According to NBC, four of those who died were in New York City at the time of the downpour, while the other two were in New Jersey
Both Newark airport and the New York City Subway have suspended services as at least nine people have reportedly died in New York and New Jersey. Record rainfall has also been recorded within Central Park, with downpours expected to continue for several hours.
At least nine people have died after Storm Ida dumped a month’s worth of rain on parts of the United States’ east coast.
According to NBC, four of those who died were in New York City at the time of the downpour, while the other two were in New Jersey.
A state of emergency has been declared within both states after the remnants of a hurricane caused flash floods, with subway services in New York City being suspended.
Last night, New York City had suffered its wettest hour on record, with over 80mm of rainfall hitting Central Park in the space of 60 minutes.
This comes after Extinction Rebellion have begun a two week series of climate protests in London with activists demanding that the UK government stops new investments into fossil fuels. The campaign group is expecting thousands of people to take part in their “Impossible Rebellion”, which is set “target the root cause of the climate and ecological crisis”.
That amount of rain eclipsed the previous record of 49mm that was set in the aftermath of Tropical Storm Henri just last month.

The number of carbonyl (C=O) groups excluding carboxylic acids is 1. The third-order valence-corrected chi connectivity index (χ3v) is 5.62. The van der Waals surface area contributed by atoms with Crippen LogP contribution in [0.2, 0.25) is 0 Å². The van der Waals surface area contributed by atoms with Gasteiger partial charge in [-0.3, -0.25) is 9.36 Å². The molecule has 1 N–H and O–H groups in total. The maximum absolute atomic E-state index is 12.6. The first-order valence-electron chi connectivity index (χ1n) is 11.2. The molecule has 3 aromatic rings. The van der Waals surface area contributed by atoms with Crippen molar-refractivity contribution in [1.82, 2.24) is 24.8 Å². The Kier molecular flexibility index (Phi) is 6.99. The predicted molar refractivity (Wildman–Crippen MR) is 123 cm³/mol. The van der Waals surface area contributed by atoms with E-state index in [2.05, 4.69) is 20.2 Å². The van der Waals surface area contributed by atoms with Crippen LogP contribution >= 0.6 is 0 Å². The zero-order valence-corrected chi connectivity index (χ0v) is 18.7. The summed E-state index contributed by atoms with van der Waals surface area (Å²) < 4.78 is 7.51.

Parts of New Jersey, as well as Connecticut are also under a flash flood warning.
The casualties include a 19-year-old who was found dead at a flooded block of flats in Rockville, New Jersey, where water had almost reached the ceilings of the basement.
The New York City Fire Department said it responded to a report of flooding in Queens shortly after 11pm and one person taken from the building was pronounced dead.
According to the town’s mayor another victim in Passaic, New Jersey, was found dead in a vehicle that went underwear when it was caught in floodwaters near the Passaic River.
The National Weather Service said Wednesday was the first time it had issued a “flash flood emergency” for New York City.
The term is used for exceedingly rare situations in which a flash flood is posing a severe threat to human life and causing catastrophic damage – or will do so soon.
Flights in and out of Newark airport have been cancelled, and there was widespread disruption on railways.
Announcing the state of emergency, New York City mayor Bill de Blasio said: “I’m declaring a state of emergency in New York City tonight.”
“We’re enduring a historic weather event tonight with record-breaking rain across the city, brutal flooding and dangerous conditions on our roads.
“Please stay off the streets tonight and let our first responders and emergency services get their work done.
“If you’re thinking of going outside, don’t. Stay off the subways. Stay off the roads. Don’t drive into these heavy waters.
This comes after the United States military has completed its withdrawal from the nation of Afghanistan after the last of American C-17 planes has departed from the Kabul airport.
New York State’s governor Kathy Hochul has directed state-wide agencies to prepare to respond to emergency situations.
At least one tornado hit New Jersey, with posts on social media showing houses reduced to rubble by strong winds.
When Ida made landfall in Louisiana as a hurricane at the weekend, it left the city of New Orleans without electricity and caused huge amounts of damage.
The latest wave of devastation caused by Hurricane Ida comes as the UN warned that weather disasters are striking the world four to five times more often and causing seven times more damage than in the 1970s.